Unlike many of the later talmide ha-Rambam, the original Dor Daim were not committed to the view that all local Minhag, whether Sephardic Judaism or Ashkenazi Jews or from any other source, is totally illegitimate to the extent that it differs from the exact views of Maimonides, so they preserved certain non-Maimonidean Yemenite peculiarities in minor matters. However they did believe, in reliance on old authorities such as Rabbi David ben Solomon ibn Abi Zimra, that the views of Maimonides ought to be authoritative not only in Yemen but also in Eretz Yisrael, Egypt and the Near East generally.

There is a link between the Dor Daim's stance on Jewish law and on the other issues, as one argument for accepting the Mishneh Torah as the best restatement of Jewish law is that most of the later codifiers, including Joseph Caro, were believers in Kabbalah and should therefore not be accepted as authorities. As against this, many would argue that Caro and the others were operating within the rigorous rules of halachic reasoning and that their conclusions were in no way affected or invalidated by their personal theological views (just as, from the opposite perspective, Maimonides' status as a halachic authority is not affected by what they think is his acceptance of Greek philosophy).


Those aspects of Jewish/Talmudic law which Dor Daim may emphasize, be particularly passionate about, and/or consider to have been cast aside by large portions of the Jewish world include:

  • laws on 'avodah zarah' (forbidden forms of worship/idolatry) which they hold prohibits any use of intermediaries or mediators between oneself and the One Creator, prohibits praying or making requests to unseen forces such as past Rabbis or Sefirot, or supplicating to any unseen being other than the One Absolute Being - Y/H/W/H, and not doing any specific acts of religious devotion to any thing other than He;
  • laws of legislation relating to the function and necessity of the Great Court (the Sanhedrin)
  • laws concerning the settlement of the Land of Israel by the People of Israel as elaborated upon in Hilkhoth Melakhim u'Milhamotheham in the Mishneh Torah;
  • certain laws concerning kashruth, such as Halita - immersing meat into boiling water before cooking;
  • laws on certain aspects of prayer such as prostration during Tachanun and the manner in which to bow during the Shemoneh Esreh. Concerning bowing during the Shemoneh Esreh there are two almost opposite views: one is that only a slight nod of the head is required, the other is that one must literally go down to the floor upon his knees and make his upper body bowed over like an arch, similar to Muslims, though not exactly in the same manner. It is hard to know the percentage of those who hold by the latter view, the likelihood being that most who accept such a view usually only do so in private or when praying among likeminded people. It is interesting to note that traditionally and even today Ashkenazi Jews bow similarly, though only during Rosh Hashana and Yom Kippur; [3]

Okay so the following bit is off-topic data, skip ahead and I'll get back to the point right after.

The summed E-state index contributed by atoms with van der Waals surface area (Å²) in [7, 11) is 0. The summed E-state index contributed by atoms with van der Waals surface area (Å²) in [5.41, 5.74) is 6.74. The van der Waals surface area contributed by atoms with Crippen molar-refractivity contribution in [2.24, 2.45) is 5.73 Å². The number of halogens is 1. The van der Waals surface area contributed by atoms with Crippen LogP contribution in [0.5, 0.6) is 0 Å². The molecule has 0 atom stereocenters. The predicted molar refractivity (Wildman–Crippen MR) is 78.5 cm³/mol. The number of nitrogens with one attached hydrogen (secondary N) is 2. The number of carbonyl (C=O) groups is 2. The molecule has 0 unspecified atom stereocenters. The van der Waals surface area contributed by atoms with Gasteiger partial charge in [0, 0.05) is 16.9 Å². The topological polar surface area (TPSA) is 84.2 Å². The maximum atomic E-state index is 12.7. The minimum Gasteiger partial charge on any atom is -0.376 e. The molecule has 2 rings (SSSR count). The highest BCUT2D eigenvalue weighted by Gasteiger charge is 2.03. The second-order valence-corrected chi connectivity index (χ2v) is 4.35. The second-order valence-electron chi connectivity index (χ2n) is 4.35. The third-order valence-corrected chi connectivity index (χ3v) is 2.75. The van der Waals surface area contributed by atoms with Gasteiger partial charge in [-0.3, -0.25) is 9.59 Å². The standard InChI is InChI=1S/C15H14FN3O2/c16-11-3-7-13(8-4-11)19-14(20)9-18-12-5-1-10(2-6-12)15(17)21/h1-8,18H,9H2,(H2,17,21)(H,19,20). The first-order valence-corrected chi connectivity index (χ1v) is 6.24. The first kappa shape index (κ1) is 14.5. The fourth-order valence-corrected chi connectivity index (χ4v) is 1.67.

• preservation of proper and exact pronunciation of all the Hebrew letters and Hebrew grammar (although there are minute differences even amongst the Dor Daim);
  • emphasizing memorization of the Humash (the Torah/Law of Moses); for example, each of the 7 individuals called up to read from a Sefer Torah (Torah scroll) reads out loud the particular section of that week's parasha (section) upon which he said a blessing;
  • that one should strive to wear a Tallit Gadol and or Tefillin as much as permitted by Talmudic law whenever possible. In various areas of Israel, including Jerusalem, one may see individuals wearing the Tallit Gadol during 'Erev Shabbat' (Friday night) hanging over or wrapped over their shoulders in a manner distinct from the majority custom, when almost no other Jews would be wearing a Tallit Gadol. Even children under 13 can be seen wearing a Tallit Gadol among them.

Dor Daim usually use Yosef Qafih's edition of the Baladi Siddur#Yemenite Jews (Teimanim). This is on the lines of the prayer book of the Maharitz, and it does not contain any Kabbalistic insertions or additions. The song welcoming the Shabat "Lecha Dodi" does not have its orgin in the Zohar, but in the Talmud, BK 32a. What stems from Kabala is the way of saying it with one's back turned to the Holy Arch as one faces the entrance of the synagogue, and the Dardaim do not turn their backs to the Ark containing the Torah scroll.

Similarities and differences with other groups

Mainstream Baladi Jews

Outwardly the practices of Baladi Jews and Dor Daim are almost identical, apart from some Kabbalistic insertions to be found in the Baladi prayer book. However most Baladim, while holding that the Mishneh Torah is the best interpretation of Jewish law, are content to preserve it as the particular custom of their group and do not seek to delegitimize the customs of other Jewish communities.

Several of the above-listed distinctions between Dor Daim and the majority of world Jewry are shared by all traditional Baladi Yemenite Jews, and not just by Dor Daim. Aside from possibly the first few in the list, the only difference between Dor Daim and the rest of Baladi Yemenite Jews appears to be the level of zeal in preserving the above listed practices, although exceptions do exist.

Talmide ha-Rambam